“Now, many people use social media in order to spread awareness of atrocities happening around the world and it was something that I never expected to happen with my art,” she said. 

Activism art has always existed on Instagram, but the Black Lives Matter movement sparked something undeniably colossal, an explosion of oppressed voices and built up social frustration. The reverberations have yet to fade away, as most abrupt social outbursts usually do. In fact, BLM has broadened the doors for ways to fight injustice and spread awareness without even stepping outside.

Another Instagram artist, Arvilla Mae Moret, with a following of over 500 people and over 800 posts, said “Instagram is a fun, quick place to find people. It’s like a portfolio, and if you like them you follow up on more of who they are, which is the ultimate goal. I have art that I want people to see, and this feels like a global place to find and meet people and artists like myself.

Throughout history, art and politics have always been entangled, but the structure of Instagram makes political art much more accessible than newspapers and books. The constant input, exchange, and output of posts flowing through the hands of millions around the world creates the possibilities for a worldwide audience.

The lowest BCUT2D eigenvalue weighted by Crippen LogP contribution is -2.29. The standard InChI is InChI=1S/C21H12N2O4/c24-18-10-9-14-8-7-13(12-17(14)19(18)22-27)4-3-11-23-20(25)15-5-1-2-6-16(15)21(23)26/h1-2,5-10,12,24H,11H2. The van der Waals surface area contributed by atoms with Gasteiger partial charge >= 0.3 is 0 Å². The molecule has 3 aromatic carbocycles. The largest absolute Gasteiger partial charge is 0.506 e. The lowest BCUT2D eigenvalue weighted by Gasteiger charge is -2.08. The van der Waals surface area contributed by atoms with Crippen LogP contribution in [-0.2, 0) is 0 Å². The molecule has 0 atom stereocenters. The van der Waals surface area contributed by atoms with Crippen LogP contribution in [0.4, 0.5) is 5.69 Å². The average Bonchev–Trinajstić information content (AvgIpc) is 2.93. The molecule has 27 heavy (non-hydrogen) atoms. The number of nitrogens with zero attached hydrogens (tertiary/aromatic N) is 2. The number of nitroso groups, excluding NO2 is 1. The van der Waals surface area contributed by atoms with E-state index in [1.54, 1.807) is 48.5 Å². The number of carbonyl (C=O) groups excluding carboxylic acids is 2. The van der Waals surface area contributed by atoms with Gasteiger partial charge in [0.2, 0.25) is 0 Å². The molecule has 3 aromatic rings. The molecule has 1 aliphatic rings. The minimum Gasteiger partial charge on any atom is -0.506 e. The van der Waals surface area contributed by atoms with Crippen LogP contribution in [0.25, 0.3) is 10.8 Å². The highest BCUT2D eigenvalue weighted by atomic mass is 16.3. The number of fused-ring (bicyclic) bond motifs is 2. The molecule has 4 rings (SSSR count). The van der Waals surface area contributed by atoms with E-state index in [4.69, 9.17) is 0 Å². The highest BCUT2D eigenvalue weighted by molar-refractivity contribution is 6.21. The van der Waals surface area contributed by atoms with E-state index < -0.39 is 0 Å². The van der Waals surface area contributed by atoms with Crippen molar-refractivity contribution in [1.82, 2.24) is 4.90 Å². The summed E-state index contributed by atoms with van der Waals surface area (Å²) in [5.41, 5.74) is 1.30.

Moret recently collaborated with a subscription service called Little Justice Leaders, which provides subscribers with a box of carefully selected materials in order to help young children better understand a specific social justice issue. Her piece “To those Accustomed privilege, Equality feels like Oppression” was chosen to be a part of their first teacher box of the school year. She describes the piece as an illustration of an African American woman who is “a powerful muscle-woman not afraid to speak her mind or fight her own battles,” in her post’s caption.

I feel with the inspirational people in my life, they have given me the strength to find my true voice through social media. I can’t please everyone, and I finally stopped trying. I make art that I want to see in the world, trying to inspire and make people think,” said Moret while describing the role that activism has played in her life.

Although Moret and other digital artists have recently gained popularity, the process of growing an art account is often long and arduous. “I know that I have been actively working by posting regularly, working hard to post content that I want to see in the world and making sure to write for my reader instead of for myself,” said Moret. Most Instagram artists do not see much, if any, growth overnight, and it can take years in order to gain even a few hundred genuine followers. 

While there is no single formula other than hard work and consistency in order to increase audience engagement, the recent social injustice eruptions have definitely moved digital artists on Instagram to a new era.

“Digital art allowed me to have easy access to my materials, be more creative with my work, and stay connected with current events,” said Mohuya Khan, a digital artist on Instagram with a following of more than 3,000 people.